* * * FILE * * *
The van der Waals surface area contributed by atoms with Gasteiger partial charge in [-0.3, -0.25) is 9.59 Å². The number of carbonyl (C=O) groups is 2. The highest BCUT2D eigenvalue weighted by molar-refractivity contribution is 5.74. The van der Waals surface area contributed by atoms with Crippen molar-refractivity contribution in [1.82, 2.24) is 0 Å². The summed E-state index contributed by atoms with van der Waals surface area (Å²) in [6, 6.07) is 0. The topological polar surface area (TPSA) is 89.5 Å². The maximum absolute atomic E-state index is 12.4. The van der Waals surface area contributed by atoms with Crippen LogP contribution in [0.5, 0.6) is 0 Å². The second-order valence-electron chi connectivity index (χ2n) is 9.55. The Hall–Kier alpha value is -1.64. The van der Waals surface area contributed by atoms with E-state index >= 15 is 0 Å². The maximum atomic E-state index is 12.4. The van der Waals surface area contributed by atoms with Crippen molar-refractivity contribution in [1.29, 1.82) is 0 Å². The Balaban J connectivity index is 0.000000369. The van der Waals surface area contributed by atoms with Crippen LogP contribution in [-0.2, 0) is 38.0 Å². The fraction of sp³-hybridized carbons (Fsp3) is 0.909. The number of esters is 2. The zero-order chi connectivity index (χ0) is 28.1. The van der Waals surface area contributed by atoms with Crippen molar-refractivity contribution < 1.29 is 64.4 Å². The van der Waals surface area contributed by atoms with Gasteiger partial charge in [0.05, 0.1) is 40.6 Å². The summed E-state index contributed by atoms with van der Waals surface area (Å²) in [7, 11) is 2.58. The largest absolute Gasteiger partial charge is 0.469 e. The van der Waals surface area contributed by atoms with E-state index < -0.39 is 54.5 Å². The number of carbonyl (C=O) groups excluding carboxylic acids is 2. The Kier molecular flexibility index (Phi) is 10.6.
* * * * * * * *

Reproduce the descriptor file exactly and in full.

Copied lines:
The van der Waals surface area contributed by atoms with Gasteiger partial charge in [-0.3, -0.25) is 9.59 Å². The number of carbonyl (C=O) groups is 2. The highest BCUT2D eigenvalue weighted by molar-refractivity contribution is 5.74. The van der Waals surface area contributed by atoms with Crippen molar-refractivity contribution in [1.82, 2.24) is 0 Å². The summed E-state index contributed by atoms with van der Waals surface area (Å²) in [6, 6.07) is 0. The topological polar surface area (TPSA) is 89.5 Å². The maximum absolute atomic E-state index is 12.4. The van der Waals surface area contributed by atoms with Crippen LogP contribution in [0.5, 0.6) is 0 Å². The second-order valence-electron chi connectivity index (χ2n) is 9.55. The Hall–Kier alpha value is -1.64. The van der Waals surface area contributed by atoms with E-state index >= 15 is 0 Å². The maximum atomic E-state index is 12.4. The van der Waals surface area contributed by atoms with Crippen molar-refractivity contribution in [1.29, 1.82) is 0 Å². The Balaban J connectivity index is 0.000000369. The van der Waals surface area contributed by atoms with Crippen LogP contribution in [-0.2, 0) is 38.0 Å². The fraction of sp³-hybridized carbons (Fsp3) is 0.909. The number of esters is 2. The zero-order chi connectivity index (χ0) is 28.1. The van der Waals surface area contributed by atoms with Crippen molar-refractivity contribution < 1.29 is 64.4 Å². The van der Waals surface area contributed by atoms with Gasteiger partial charge in [0.05, 0.1) is 40.6 Å². The summed E-state index contributed by atoms with van der Waals surface area (Å²) in [7, 11) is 2.58. The largest absolute Gasteiger partial charge is 0.469 e. The van der Waals surface area contributed by atoms with E-state index < -0.39 is 54.5 Å². The number of carbonyl (C=O) groups excluding carboxylic acids is 2. The Kier molecular flexibility index (Phi) is 10.6.